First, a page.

I am often irritated my senseless comments from classmates, but never before have been so disgusted and embarrassed by one comment. We should care that 64 years ago our nation was attacked because just 4 years ago we saw that type of mass destruction and devastation in New York City. More than anything I was disgusted with that one student because he too lived through 9/11 and should have grasped the seriousness of such an attack. We are our history. What has happened is part of our lives. Our duty to history is to remember the events that define a nation. We are to learn from them. We are to tell our children of their significance. And when one very well-meaning professor stands up in front of a college class on a day that could have spent reviewing for a final to tell that class about Pearl Harbor, it must be important, not just to him, but important to us being Americans.
Monday, December 5, 2005
So, the point of this is... the Marshall Public Library here in Pocatello has an entire CD collection. I scope it out pretty regularly when I stop in. Today I stopped in. This is odd for a Monday. Saturday is the most likely of library adventure days, but today I needed a library day. Mostly because I thought they'd hunt me down at some point, being that the Kennedy and Khrushchev book that I have been reading (the one that has inspired such off the wall posts lately) was overdue. Anyway, I scoped out the CD collection and there was this lovely John Coltrane CD sitting there as if for some reason it was meant for me to find. I came home, stuck in the CD player, and there it was #4 "Just For the Love." Had I not listened to this CD today I would have continued on attesting to the fact that I had no Coltrane piece burned into memory. But...NOT TRUE. There in my memory, hidden away like so many other bizarre things that sometimes resurface (often in the form of The Who lyrics), was this lovely piece by Coltrane. I'm sure my little bro is thrilled I announced to the world that he plays the trumpet...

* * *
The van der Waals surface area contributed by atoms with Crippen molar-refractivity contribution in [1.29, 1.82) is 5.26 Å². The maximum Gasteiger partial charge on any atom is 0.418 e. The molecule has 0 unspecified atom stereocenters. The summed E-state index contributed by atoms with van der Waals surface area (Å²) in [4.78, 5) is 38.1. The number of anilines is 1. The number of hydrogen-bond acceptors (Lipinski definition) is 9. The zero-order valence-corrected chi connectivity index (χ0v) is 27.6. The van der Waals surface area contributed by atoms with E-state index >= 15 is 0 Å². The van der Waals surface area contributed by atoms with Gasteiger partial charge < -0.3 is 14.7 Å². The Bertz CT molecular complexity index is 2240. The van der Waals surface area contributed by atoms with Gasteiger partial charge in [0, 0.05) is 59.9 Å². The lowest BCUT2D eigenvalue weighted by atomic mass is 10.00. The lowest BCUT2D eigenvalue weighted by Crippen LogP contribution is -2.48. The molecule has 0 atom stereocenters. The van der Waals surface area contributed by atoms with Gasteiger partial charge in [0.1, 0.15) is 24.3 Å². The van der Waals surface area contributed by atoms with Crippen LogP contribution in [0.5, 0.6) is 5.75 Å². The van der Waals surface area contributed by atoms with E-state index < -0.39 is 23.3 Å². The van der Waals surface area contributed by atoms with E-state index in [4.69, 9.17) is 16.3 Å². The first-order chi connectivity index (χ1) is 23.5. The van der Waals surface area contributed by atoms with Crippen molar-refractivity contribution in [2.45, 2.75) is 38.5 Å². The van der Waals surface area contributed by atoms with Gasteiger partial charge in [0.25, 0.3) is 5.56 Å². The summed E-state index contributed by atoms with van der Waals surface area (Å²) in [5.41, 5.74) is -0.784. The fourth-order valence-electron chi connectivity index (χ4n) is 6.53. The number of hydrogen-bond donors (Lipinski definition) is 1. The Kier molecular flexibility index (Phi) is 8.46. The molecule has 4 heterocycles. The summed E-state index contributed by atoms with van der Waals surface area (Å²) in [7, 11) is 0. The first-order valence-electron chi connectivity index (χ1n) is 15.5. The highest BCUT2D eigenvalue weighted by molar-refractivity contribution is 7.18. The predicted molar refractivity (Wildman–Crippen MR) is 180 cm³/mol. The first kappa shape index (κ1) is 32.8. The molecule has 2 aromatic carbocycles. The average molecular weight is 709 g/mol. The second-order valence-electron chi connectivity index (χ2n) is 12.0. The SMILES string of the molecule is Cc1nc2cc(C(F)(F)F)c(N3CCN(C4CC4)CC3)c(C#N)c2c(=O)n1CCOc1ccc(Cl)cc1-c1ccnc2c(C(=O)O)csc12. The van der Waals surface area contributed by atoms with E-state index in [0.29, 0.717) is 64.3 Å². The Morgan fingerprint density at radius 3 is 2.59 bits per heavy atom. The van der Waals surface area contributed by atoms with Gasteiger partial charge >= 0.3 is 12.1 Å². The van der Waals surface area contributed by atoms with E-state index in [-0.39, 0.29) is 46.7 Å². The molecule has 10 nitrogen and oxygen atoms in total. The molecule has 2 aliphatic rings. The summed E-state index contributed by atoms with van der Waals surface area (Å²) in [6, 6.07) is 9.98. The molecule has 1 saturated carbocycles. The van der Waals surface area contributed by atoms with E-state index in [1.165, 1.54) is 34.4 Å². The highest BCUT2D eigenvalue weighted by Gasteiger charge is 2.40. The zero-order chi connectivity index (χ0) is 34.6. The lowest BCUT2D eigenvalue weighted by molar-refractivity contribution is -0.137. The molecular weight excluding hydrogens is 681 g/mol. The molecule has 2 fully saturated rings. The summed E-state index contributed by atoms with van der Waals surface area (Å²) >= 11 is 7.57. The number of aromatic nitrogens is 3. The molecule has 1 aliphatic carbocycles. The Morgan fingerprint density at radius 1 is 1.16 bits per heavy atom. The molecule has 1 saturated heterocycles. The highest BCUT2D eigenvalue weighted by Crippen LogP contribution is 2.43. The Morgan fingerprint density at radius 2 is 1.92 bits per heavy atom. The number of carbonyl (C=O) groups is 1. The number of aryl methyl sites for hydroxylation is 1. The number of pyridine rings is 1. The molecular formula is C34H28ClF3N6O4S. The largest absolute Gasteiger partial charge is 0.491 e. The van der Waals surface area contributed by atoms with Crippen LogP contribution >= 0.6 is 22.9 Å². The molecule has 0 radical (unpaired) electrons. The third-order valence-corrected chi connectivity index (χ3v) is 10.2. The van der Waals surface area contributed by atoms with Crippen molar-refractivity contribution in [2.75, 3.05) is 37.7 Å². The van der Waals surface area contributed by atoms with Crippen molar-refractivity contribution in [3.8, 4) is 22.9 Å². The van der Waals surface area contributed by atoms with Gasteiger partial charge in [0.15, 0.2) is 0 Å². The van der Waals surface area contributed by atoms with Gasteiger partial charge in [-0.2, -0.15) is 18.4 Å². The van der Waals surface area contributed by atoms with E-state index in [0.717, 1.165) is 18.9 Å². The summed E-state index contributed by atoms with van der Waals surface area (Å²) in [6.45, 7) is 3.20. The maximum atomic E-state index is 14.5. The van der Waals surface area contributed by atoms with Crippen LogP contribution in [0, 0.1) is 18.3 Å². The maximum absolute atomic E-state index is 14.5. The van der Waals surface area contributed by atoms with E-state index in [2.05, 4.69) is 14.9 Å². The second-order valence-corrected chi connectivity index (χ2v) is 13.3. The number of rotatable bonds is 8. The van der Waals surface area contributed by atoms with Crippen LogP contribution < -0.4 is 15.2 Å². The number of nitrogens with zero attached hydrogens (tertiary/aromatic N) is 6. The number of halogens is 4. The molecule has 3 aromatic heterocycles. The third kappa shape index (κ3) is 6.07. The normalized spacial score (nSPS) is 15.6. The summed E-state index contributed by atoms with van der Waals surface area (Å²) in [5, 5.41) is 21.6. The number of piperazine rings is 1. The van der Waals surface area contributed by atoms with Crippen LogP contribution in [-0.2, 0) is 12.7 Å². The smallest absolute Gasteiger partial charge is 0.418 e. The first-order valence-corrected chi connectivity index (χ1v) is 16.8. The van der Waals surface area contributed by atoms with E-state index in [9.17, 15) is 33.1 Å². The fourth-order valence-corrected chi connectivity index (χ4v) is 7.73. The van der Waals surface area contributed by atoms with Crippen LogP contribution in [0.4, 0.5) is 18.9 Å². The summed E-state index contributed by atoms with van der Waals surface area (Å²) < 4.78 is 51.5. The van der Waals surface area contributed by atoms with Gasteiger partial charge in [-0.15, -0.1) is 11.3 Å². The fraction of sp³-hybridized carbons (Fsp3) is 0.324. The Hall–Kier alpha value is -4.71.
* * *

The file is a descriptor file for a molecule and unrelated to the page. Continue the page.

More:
He, the district wrestling champion, would probably stop strutting for just long enough to tell you that I played the tuba once and was horrible at it and played the baritone for months and never could pick up a trumpet and play a scale. Which I'd imagine is the reason I admire Louis Armstrong so much and added to about a gagillion other reasons think my little bro is pretty "sa-weeeeet."